Cutler, C. G., Reeh, K. W., Sproule, J. M. and Ramanaidu, K. 2012. Berry unexpected: Nocturnal pollination of lowbush blueberry. Can. J. Plant Sci. 92: 707-711. Lowbush blueberry, Vaccinium angustifolium, is an economically important crop of eastern North America that is critically dependent on insect-mediated cross-pollination for successful fruit set and high yields. It is generally assumed that bees are responsible for the vast majority of lowbush blueberry pollination, and producers usually augment the natural pollination force with managed bees. Little is known, however, of the potential role of nocturnal pollinators in lowbush blueberry production. We conducted a field experiment where patches of blooming blueberry were exposed to flying insects 24 h a day, only during the day (sunrise to sunset), only at night (sunset to sunrise), or 0 h a day. We found that significant fruit set occurred on blueberry stems that were exposed only at night, although it was higher on stems exposed during the day or 24 h a day. However, ripe fruit produced on stems exposed only at night weighed just as much as those exposed 24 h. Captures with Malaise traps activated only at night consisted mainly of several families of Lepidoptera and Diptera, although we do not know if these taxa pollinated blueberries. We conclude that nocturnal pollination may contribute significantly to lowbush blueberry fruit set.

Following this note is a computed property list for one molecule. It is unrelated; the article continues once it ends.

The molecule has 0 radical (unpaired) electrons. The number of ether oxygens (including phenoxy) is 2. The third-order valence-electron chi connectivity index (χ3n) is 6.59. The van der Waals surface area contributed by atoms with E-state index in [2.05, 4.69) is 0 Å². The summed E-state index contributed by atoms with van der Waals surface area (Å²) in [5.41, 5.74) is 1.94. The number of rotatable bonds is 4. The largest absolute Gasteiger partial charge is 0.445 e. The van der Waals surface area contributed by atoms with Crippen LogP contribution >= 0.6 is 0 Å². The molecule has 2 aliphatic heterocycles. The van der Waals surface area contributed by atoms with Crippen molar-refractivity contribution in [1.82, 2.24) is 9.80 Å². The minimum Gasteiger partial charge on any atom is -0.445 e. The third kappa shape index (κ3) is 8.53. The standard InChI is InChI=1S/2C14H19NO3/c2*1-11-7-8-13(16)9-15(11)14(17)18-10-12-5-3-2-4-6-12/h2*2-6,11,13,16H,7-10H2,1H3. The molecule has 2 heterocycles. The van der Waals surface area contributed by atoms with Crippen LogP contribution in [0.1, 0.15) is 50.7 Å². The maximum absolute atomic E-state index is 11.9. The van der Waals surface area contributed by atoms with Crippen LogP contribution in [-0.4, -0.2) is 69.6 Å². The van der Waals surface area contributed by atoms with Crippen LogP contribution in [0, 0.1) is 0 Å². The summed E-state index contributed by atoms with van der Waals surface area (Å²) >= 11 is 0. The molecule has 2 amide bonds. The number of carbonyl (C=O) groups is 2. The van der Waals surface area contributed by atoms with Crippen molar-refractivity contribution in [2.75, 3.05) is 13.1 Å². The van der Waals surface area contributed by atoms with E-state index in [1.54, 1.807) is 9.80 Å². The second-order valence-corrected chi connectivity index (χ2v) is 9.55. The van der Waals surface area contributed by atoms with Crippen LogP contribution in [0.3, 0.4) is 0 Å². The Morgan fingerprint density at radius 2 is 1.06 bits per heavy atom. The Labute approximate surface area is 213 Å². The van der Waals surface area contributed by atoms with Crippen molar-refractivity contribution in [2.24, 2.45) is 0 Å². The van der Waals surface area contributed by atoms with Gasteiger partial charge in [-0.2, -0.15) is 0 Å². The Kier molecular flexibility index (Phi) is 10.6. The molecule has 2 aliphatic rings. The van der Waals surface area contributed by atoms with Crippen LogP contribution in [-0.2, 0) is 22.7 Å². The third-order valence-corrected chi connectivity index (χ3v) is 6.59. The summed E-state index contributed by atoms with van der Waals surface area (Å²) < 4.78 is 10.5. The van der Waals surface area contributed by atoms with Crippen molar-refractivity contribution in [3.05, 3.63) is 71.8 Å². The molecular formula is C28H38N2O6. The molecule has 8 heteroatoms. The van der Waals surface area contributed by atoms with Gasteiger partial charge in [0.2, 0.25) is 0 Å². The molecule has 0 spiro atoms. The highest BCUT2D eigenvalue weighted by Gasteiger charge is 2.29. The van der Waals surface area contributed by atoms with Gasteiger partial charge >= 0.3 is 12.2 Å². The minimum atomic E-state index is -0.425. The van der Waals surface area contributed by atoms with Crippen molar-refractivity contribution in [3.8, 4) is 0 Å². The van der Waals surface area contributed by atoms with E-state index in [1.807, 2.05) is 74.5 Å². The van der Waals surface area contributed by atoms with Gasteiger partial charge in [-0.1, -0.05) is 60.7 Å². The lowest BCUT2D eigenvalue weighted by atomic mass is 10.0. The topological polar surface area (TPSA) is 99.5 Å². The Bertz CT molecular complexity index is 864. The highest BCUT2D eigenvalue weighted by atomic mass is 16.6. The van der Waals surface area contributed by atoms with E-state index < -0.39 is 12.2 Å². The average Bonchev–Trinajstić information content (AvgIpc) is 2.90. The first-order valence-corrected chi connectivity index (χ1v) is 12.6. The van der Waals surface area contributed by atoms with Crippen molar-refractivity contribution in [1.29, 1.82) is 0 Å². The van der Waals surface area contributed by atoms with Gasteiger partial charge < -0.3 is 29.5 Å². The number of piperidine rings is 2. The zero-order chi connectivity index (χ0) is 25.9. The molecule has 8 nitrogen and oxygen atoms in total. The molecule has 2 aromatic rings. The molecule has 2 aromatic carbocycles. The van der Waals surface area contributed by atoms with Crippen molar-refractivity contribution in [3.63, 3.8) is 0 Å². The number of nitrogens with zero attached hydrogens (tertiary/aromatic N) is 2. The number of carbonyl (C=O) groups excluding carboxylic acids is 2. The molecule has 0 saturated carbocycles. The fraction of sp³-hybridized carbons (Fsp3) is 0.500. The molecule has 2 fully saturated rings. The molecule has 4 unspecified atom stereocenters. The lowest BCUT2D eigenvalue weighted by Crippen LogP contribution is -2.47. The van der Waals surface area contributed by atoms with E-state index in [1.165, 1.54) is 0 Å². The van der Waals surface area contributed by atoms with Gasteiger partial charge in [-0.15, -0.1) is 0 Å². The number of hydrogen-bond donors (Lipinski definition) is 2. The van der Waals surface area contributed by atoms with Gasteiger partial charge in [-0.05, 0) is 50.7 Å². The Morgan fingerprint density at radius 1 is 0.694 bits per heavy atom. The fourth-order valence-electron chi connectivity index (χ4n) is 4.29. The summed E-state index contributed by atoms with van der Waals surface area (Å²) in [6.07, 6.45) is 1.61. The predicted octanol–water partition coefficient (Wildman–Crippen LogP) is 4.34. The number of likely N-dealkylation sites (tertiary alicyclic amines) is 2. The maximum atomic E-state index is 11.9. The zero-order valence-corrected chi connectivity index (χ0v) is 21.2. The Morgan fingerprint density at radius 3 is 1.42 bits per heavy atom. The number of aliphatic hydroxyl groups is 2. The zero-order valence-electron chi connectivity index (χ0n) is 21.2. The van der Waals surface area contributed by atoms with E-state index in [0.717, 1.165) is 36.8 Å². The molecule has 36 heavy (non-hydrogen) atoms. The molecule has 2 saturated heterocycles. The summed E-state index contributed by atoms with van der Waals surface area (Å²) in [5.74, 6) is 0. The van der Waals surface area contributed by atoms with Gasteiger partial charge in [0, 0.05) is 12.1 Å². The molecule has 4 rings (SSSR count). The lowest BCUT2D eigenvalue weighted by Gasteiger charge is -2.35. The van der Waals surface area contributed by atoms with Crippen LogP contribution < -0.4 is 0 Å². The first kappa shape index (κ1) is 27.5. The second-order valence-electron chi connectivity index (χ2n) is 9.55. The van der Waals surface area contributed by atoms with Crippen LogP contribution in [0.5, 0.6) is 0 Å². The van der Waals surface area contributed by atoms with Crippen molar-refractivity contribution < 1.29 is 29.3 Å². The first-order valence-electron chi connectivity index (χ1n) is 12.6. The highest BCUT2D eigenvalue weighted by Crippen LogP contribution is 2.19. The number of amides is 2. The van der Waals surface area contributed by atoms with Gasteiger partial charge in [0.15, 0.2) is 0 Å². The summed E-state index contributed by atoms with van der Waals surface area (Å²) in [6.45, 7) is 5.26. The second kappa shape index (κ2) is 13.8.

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Vol. 92 • No. 4